A&E // 2008 // 91 Minutes // Not Rated
Reviewed by Judge Ryan Keefer (Retired) // September 24th, 2008
12 years of highlights from the MLS Cup.
As I've mentioned before, it's no big secret that I'm a fan of Major League Soccer. In fact, if you've been in our forums section, I've got a picture of my favorite team as an avatar. I think the sport continues to make inroads into the United States (since my review of the 2007 MLS Cup DVD, MLS franchises have been planned or announced for Seattle and Philadelphia.), and marginal improvements continue to be seen. But there's still a ways to go before it reaches the level of recognition that other countries experience. This video release is the third release by MLS in 10 months and the first to explore the roots and history of the league. Oddly enough, it might be the best release yet for the league too.
To sum up the league's teams and finals in so many words, I'll start from the beginning, where the DC United team placed their boot on the necks of the league early on, reaching the MLS Cup Finals in the first four years of the League's existence, win three titles (the Chicago Fire managed to break the stranglehold). In the 2001 Season, the San Jose Earthquakes won their first title and in 2002, and the New England Revolution appeared in their first final. Since then, the road to the finals has seen one (or both) of these teams for most years, even after San Jose moved to Houston, where it is currently known as the Houston Dynamo. San Jose won the title again in 2003, and after DC won their fourth title in 2004, the Revolution returned to the finals in 2005, only to lose to the Los Angeles Galaxy again (LA beat New England in 2002). Houston beat New England in dramatic penalty kick fashion to win the Cup in 2006, and the teams returned again in 2007.
The History of the MLS Cup DVD features interviews from the key participants over the championship's years and includes extensive highlights from each game, more than I was expecting, quite frankly. The highlights could easily have been pulled from the televised broadcasts, but MLS uses film from other angles on the field and, in some cases, has a camera in the locker room before, during and after the final match. Take the 1999 final between United and the Galaxy. Before the game, we see United player Roy Lassiter and coach Thomas Rongen give their mates a profane kick in the pants, and at halftime when the team is winning, we switch to the Galaxy locker, where Cobi Jones swears in frustration with his team's performance. Other players through the years of the finals like John Harkes, Preki, Jeff Agoos, and Landon Donovan provide a mix of new and dated interviews, which share their thoughts on the games and legacy.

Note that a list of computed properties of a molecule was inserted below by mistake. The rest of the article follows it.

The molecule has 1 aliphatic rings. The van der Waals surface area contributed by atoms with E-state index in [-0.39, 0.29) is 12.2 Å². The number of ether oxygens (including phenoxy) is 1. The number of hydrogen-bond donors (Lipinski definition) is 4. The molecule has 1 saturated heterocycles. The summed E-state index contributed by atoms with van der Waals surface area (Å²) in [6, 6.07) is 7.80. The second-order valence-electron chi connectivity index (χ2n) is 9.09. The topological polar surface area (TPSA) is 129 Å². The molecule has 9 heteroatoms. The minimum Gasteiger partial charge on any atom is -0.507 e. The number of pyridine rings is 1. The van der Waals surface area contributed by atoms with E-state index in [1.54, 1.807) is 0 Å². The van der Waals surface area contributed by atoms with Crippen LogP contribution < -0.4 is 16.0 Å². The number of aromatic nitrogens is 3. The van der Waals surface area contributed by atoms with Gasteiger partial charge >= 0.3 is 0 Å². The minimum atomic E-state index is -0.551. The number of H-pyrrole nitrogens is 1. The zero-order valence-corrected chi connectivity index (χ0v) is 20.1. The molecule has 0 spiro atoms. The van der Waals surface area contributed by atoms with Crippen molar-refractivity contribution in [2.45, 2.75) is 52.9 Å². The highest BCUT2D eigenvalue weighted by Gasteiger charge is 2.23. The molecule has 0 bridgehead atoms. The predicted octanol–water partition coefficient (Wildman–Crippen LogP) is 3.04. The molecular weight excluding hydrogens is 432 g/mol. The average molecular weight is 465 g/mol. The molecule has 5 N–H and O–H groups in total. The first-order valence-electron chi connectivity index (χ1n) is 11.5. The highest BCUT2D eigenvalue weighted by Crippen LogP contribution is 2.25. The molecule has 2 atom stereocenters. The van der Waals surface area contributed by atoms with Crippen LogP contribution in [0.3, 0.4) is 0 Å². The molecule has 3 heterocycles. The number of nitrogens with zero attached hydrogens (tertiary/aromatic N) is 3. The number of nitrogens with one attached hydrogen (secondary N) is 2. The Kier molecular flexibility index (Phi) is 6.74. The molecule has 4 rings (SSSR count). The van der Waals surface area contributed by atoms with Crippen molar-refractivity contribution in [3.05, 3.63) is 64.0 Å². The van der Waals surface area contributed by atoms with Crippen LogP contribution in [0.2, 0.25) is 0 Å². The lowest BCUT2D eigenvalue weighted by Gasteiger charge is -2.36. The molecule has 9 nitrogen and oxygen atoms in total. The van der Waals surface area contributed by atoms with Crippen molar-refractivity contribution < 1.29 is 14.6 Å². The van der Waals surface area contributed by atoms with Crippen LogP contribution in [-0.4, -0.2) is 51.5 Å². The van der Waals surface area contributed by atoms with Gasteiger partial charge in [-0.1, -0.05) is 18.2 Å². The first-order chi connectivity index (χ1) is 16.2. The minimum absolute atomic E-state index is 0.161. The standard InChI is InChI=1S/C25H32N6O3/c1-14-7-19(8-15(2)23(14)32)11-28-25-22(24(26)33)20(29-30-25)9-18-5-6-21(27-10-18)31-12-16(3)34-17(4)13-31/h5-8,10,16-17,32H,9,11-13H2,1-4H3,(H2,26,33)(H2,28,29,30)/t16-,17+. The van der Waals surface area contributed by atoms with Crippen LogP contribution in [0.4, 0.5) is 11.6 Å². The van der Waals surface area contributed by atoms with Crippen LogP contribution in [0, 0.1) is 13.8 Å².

That's not to say that the video is without its down moments. The 1998 DC United squad, arguably the greatest team in MLS' history, was coached by Bruce Arena, who later coached the Men's National Team in the 2002 and 2006 World Cup. He tossed some not-so-subtle jabs in the direction of League offices, noting the short rest schedule that DC had before getting to the finals, along with some perceived financial liberties that Chicago had as an expansion team. Then you have the inclusion and downright intrusiveness of Eric Wynalda. Yeah, I know, he's scored a lot of goals for the National Team, but a) he doesn't hold that record anymore, as Donovan passed him last year, and b) did he ever play on a team that even WENT to the finals? I know that he's a growing voice for MLS, appearing as a contributor in the league-published magazine, but let's start looking toward others to fill that role, shall we?
Bruce's sour grapes (and Eric's screen time) aside, this whole video is much better than I was expecting. It was a good mix of attractive footage and dramatic music in the vein of some NFL Films, plus the footage captures some of the essence on why some Americans find the sport so appealing. To date, this is the best video in the short history of the MLS production house, and they -- like the league -- are doing decent work in their infancy. Fans of MLS or soccer will enjoy watching this and should strongly consider adding this to their library.
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Scales of Justice
* Full Frame
* Dolby Digital 2.0 Stereo (English)
Running Time: 91 Minutes
Release Year: 2008
MPAA Rating: Not Rated
* Additional Footage
* Major League Soccer